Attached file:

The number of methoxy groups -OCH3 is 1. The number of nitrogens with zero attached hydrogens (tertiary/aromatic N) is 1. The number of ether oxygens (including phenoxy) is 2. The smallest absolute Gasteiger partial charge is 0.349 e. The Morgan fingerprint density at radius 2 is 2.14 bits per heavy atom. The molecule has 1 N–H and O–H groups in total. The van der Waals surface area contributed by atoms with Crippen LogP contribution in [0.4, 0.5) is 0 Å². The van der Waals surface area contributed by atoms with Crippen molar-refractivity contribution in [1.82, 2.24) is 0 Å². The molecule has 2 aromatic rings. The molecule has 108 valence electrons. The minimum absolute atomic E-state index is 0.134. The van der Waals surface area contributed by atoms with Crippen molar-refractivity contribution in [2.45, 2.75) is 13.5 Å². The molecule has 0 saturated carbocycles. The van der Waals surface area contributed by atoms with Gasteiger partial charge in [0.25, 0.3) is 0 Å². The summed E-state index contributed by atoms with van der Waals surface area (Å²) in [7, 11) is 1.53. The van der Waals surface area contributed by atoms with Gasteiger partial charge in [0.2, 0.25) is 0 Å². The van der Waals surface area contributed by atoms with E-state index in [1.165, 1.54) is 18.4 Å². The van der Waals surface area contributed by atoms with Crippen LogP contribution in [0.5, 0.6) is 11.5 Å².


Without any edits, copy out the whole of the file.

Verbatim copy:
The number of methoxy groups -OCH3 is 1. The number of nitrogens with zero attached hydrogens (tertiary/aromatic N) is 1. The number of ether oxygens (including phenoxy) is 2. The smallest absolute Gasteiger partial charge is 0.349 e. The Morgan fingerprint density at radius 2 is 2.14 bits per heavy atom. The molecule has 1 N–H and O–H groups in total. The van der Waals surface area contributed by atoms with Crippen LogP contribution in [0.4, 0.5) is 0 Å². The van der Waals surface area contributed by atoms with Crippen molar-refractivity contribution in [1.82, 2.24) is 0 Å². The molecule has 2 aromatic rings. The molecule has 108 valence electrons. The minimum absolute atomic E-state index is 0.134. The van der Waals surface area contributed by atoms with Crippen molar-refractivity contribution in [2.45, 2.75) is 13.5 Å². The molecule has 0 saturated carbocycles. The van der Waals surface area contributed by atoms with Gasteiger partial charge in [0.25, 0.3) is 0 Å². The summed E-state index contributed by atoms with van der Waals surface area (Å²) in [7, 11) is 1.53. The van der Waals surface area contributed by atoms with Gasteiger partial charge in [0.2, 0.25) is 0 Å². The van der Waals surface area contributed by atoms with E-state index in [1.165, 1.54) is 18.4 Å². The van der Waals surface area contributed by atoms with Crippen LogP contribution in [0.5, 0.6) is 11.5 Å².